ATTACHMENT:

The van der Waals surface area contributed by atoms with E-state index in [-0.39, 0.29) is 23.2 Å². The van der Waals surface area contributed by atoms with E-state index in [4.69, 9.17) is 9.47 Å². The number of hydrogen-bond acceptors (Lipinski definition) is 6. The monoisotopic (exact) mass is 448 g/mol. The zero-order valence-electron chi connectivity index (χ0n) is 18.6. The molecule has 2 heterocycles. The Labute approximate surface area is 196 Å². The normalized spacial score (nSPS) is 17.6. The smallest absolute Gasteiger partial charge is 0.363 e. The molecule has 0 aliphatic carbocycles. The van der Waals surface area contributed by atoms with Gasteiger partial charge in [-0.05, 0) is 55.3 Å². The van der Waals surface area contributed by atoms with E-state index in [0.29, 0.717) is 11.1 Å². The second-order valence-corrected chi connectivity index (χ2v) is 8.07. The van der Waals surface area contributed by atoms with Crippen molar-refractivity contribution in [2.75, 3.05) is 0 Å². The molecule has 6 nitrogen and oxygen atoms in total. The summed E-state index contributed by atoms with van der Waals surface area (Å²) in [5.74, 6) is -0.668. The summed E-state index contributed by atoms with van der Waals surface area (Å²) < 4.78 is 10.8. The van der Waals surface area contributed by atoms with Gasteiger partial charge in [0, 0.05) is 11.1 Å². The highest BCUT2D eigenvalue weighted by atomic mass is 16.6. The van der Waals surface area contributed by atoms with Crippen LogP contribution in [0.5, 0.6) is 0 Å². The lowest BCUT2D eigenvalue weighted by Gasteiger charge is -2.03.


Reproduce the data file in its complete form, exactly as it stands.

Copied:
The van der Waals surface area contributed by atoms with E-state index in [-0.39, 0.29) is 23.2 Å². The van der Waals surface area contributed by atoms with E-state index in [4.69, 9.17) is 9.47 Å². The number of hydrogen-bond acceptors (Lipinski definition) is 6. The monoisotopic (exact) mass is 448 g/mol. The zero-order valence-electron chi connectivity index (χ0n) is 18.6. The molecule has 2 heterocycles. The Labute approximate surface area is 196 Å². The normalized spacial score (nSPS) is 17.6. The smallest absolute Gasteiger partial charge is 0.363 e. The molecule has 0 aliphatic carbocycles. The van der Waals surface area contributed by atoms with Gasteiger partial charge in [-0.05, 0) is 55.3 Å². The van der Waals surface area contributed by atoms with E-state index in [0.29, 0.717) is 11.1 Å². The second-order valence-corrected chi connectivity index (χ2v) is 8.07. The van der Waals surface area contributed by atoms with Crippen molar-refractivity contribution in [2.75, 3.05) is 0 Å². The molecule has 6 nitrogen and oxygen atoms in total. The summed E-state index contributed by atoms with van der Waals surface area (Å²) in [5.74, 6) is -0.668. The summed E-state index contributed by atoms with van der Waals surface area (Å²) < 4.78 is 10.8. The van der Waals surface area contributed by atoms with Gasteiger partial charge in [0, 0.05) is 11.1 Å². The highest BCUT2D eigenvalue weighted by atomic mass is 16.6. The van der Waals surface area contributed by atoms with Crippen LogP contribution in [0.5, 0.6) is 0 Å². The lowest BCUT2D eigenvalue weighted by Gasteiger charge is -2.03.